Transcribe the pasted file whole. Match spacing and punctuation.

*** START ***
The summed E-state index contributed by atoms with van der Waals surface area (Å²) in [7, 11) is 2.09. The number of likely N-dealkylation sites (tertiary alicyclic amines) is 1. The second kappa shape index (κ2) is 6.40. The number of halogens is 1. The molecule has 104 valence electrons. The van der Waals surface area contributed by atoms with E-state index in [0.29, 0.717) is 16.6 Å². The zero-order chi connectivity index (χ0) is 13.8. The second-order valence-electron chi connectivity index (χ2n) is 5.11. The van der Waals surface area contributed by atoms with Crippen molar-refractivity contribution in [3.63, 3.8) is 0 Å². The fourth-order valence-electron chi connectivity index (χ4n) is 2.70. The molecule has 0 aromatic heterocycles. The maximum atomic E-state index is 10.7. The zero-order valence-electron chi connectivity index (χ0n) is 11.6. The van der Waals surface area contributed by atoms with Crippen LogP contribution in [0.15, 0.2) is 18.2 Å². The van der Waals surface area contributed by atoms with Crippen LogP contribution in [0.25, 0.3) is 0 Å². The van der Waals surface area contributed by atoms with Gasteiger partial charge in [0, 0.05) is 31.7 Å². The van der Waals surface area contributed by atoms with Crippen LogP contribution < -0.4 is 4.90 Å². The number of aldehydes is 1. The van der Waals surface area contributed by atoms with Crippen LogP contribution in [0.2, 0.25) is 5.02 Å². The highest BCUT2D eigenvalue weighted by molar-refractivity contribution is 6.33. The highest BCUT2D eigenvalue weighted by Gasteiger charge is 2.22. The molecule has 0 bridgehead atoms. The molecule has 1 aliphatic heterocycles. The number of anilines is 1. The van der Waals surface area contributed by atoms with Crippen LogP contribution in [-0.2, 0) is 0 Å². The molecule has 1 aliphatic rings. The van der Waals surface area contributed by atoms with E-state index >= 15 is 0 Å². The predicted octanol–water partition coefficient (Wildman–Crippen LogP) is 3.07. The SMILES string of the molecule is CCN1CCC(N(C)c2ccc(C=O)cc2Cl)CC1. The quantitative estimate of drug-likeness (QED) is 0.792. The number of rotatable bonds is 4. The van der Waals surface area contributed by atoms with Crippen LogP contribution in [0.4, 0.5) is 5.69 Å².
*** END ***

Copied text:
The summed E-state index contributed by atoms with van der Waals surface area (Å²) in [7, 11) is 2.09. The number of likely N-dealkylation sites (tertiary alicyclic amines) is 1. The second kappa shape index (κ2) is 6.40. The number of halogens is 1. The molecule has 104 valence electrons. The van der Waals surface area contributed by atoms with E-state index in [0.29, 0.717) is 16.6 Å². The zero-order chi connectivity index (χ0) is 13.8. The second-order valence-electron chi connectivity index (χ2n) is 5.11. The van der Waals surface area contributed by atoms with Crippen molar-refractivity contribution in [3.63, 3.8) is 0 Å². The fourth-order valence-electron chi connectivity index (χ4n) is 2.70. The molecule has 0 aromatic heterocycles. The maximum atomic E-state index is 10.7. The zero-order valence-electron chi connectivity index (χ0n) is 11.6. The van der Waals surface area contributed by atoms with Crippen LogP contribution in [0.15, 0.2) is 18.2 Å². The van der Waals surface area contributed by atoms with Crippen LogP contribution in [0.25, 0.3) is 0 Å². The van der Waals surface area contributed by atoms with Gasteiger partial charge in [0, 0.05) is 31.7 Å². The van der Waals surface area contributed by atoms with Crippen LogP contribution < -0.4 is 4.90 Å². The number of aldehydes is 1. The van der Waals surface area contributed by atoms with Crippen LogP contribution in [0.2, 0.25) is 5.02 Å². The highest BCUT2D eigenvalue weighted by molar-refractivity contribution is 6.33. The highest BCUT2D eigenvalue weighted by Gasteiger charge is 2.22. The molecule has 0 bridgehead atoms. The molecule has 1 aliphatic heterocycles. The number of anilines is 1. The van der Waals surface area contributed by atoms with Crippen LogP contribution in [-0.2, 0) is 0 Å². The molecule has 1 aliphatic rings. The van der Waals surface area contributed by atoms with E-state index >= 15 is 0 Å². The predicted octanol–water partition coefficient (Wildman–Crippen LogP) is 3.07. The SMILES string of the molecule is CCN1CCC(N(C)c2ccc(C=O)cc2Cl)CC1. The quantitative estimate of drug-likeness (QED) is 0.792. The number of rotatable bonds is 4. The van der Waals surface area contributed by atoms with Crippen LogP contribution in [0.4, 0.5) is 5.69 Å².